Conception Photo - NTSB

Case Study: Conception Dive Boat Maritime Disaster

Loyd Hamilton

On Sept. 2, 2019, the worst maritime disaster in California since 1865 occurred off the coast of Santa Cruz Island. The MV Conception dive boat caught fire and sank, killing 33 passengers and one crew member on board.

As an avid diver and someone who books similar overnight dive trips, this incident really struck home for me. Just like I’ve done after a day of diving, the passengers of the Conception plugged in their cameras and phones to charge, and went to bed on the 75-foot liveaboard dive boat to prepare for another day in the water. But on this trip, one of the crew members woke up to a fire around 3 a.m.

Setting The Scene

The boat was equipped with smoke detectors, although none sounded in the crew’s bunk area. In addition, there hadn’t been a roaming night watch, despite regulations requiring one.

The fire began in the salon, and because of the layout of the boat and a blocked escape hatch, the below-deck passengers were trapped. The crew’s sleeping quarters were on the top deck, with the passengers below deck. Once awakened by the fire, the crew couldn’t get below deck and were forced to jump overboard after placing the initial mayday call. Five crew members, including the captain, survived.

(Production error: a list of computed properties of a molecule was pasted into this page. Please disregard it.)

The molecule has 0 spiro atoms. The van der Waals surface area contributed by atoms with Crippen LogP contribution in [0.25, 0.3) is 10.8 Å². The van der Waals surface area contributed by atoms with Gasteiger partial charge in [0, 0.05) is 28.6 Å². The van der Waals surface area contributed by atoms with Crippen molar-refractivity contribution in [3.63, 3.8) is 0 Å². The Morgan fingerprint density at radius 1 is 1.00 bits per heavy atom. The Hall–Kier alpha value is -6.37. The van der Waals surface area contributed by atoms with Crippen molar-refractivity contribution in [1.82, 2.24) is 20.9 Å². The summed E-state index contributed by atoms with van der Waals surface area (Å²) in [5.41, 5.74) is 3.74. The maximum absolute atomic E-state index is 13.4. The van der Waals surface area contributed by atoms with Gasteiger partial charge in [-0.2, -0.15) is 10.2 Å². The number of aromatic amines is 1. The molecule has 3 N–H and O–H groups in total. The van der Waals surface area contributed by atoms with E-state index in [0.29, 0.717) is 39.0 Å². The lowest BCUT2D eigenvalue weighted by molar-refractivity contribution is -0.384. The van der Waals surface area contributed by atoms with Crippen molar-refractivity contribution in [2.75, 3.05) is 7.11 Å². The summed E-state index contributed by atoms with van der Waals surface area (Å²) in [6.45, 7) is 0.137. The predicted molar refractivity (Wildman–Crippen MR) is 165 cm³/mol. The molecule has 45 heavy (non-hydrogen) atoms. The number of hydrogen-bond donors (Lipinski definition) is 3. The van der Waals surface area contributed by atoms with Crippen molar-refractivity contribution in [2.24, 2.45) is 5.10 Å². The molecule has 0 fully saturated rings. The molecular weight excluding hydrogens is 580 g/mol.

Mapping The Incident

To better understand how this tragedy occurred, I used the Cause Mapping® method of root cause analysis to break out the cause-and-effect relationships within the incident. First, we begin with the impact to safety of the 34 fatalities. From there, we begin asking Why questions as we move to the right. By doing this, a 3-Why Cause Map™ diagram may look like this:


This is a significant incident with a significant amount of detail to be analyzed—there are more than three or even five causes. By continuing to ask Why questions, the Cause Map diagram expands to a 17-Why with multiple causal paths. Click on the thumbnail below to view and download the PDF.
Case Study Conception Dive Boat Maritime Disaster-2By digging into the details of the incident, we’re able to identify possible solutions for multiple causes. By choosing and implementing the most effective of these solution options, we’re able to minimize the risk of a similar incident occurring in the future.

For more information about how the Cause Mapping method can be used to analyze incidents of varying magnitude and severity to minimize risk and prevent incidents, sign up for one of our upcoming, free 45-minute webinars.

(Featured Image Source: Ventura City Fire Department)

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